Some of us even enjoy the distinctive sound of a tritone
through a lot of distortion. As audiophiles (and I don't
mean in the traditional sense), we've acculturated ourselves
to a lot of things.
And one of the things we're used to is the disctinctive
vocabulary most instruments have. People have evolved
ways to sound "good" on each instrument, and we know them
quite well. But is this "good" really inherent, or simply
Musical equipment manufactures have gone to a fair amount
of effort to create replicative synthesis sound sources--
because that's what they can sell. And when you play those
from a controller without an ear towards the traditional
vocabulary for the instrument it's supposedly replicating...
it hardly sounds like that instrument.
To which I say: so what?
The new instrument is:
MIDI guitar controller-MIDI cable-cheesy organ sound-multitrack
Ideally, like all instruments, this one may have a particular
vocabulary that will sound the best. And it won't necessarily
be the same vocabulary that would be appropriate for a real
cheesy organ, nor that which would be appropriate to a plain guitar.
But what's _wrong_ with simply playing straight guitar
vocabulary into this instrument? People don't complain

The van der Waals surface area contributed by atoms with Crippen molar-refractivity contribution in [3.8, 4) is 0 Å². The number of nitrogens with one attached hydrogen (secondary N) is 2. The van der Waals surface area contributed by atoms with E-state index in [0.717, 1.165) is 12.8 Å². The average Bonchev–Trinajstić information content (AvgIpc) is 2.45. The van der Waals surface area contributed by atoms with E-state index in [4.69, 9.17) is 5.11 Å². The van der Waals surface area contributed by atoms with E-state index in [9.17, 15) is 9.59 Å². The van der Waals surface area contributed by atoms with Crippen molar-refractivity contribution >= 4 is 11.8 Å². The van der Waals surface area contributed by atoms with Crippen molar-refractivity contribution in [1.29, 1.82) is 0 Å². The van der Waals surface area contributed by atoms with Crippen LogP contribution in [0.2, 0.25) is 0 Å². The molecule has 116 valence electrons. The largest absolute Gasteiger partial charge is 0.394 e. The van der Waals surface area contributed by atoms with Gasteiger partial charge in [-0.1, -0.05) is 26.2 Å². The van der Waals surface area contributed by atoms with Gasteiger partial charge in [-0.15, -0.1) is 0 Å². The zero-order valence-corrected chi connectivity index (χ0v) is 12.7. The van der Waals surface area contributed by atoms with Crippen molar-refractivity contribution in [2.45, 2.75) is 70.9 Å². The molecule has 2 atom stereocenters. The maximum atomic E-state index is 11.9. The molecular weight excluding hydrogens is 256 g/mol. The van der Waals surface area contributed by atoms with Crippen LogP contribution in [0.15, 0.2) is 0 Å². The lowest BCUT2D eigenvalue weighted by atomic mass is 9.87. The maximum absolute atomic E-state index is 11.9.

much about the fact that the vocabulary doesn't change
when a chorus pedal is added to an electric guitar
"instrument". And everybody lives with unknown-at-performance-time
post-processing. You can picture this scenario as being
"I record an electric guitar, and at post processing
we use the magic effect box that turns it into a cheesy
Now, _you_ may think it sounds bad. But the musician
doesn't. At least, hopefully, the musician is _enjoying_
the process, and really, that's an important step.
Whew... anyway, my point is that I see any and all
technology as valid. All instruments are just an
extension of expression for the performer. If somebody
sits down and strums an open chord on a guitar with
a piano patch _and finds a musical use for it_, or
shreds like Yngwie through a xylophone patch _and
finds a musical use for it_, great! And you know what?
Unlike industry pundits, or Andy Summers or Robert Fripp,
I bet there _are_ musical uses for those performances.
I certainly agree with all those people that it makes
sense to find the "natural vocabulary" for these new
instruments, on one level; and yet I don't hear people
saying this about keyboardists. Is this because keyboardists
don't suffer from this syndrome? Or is it because the
guitar vocabulary is so idiosyncratic?
Wow, this has gone way too long. I wanted to turn this discussion
back to looping, because the looper as an instrument (or really,
the, say, guitar+looper+vortex+speaker as instrument) is
quite interesting and different, since a looper inherently
subsumes aspects of the multitrack. Remember how I said
that since the human ear naturally allows multiple sounds
to be heard at once, it makes sense to break down a given
bit of music into several separate "instruments"... the
looper is neat because of the way it interferes with this
breakdown. But I guess I'll leave y'all to think about
this issue yourselves.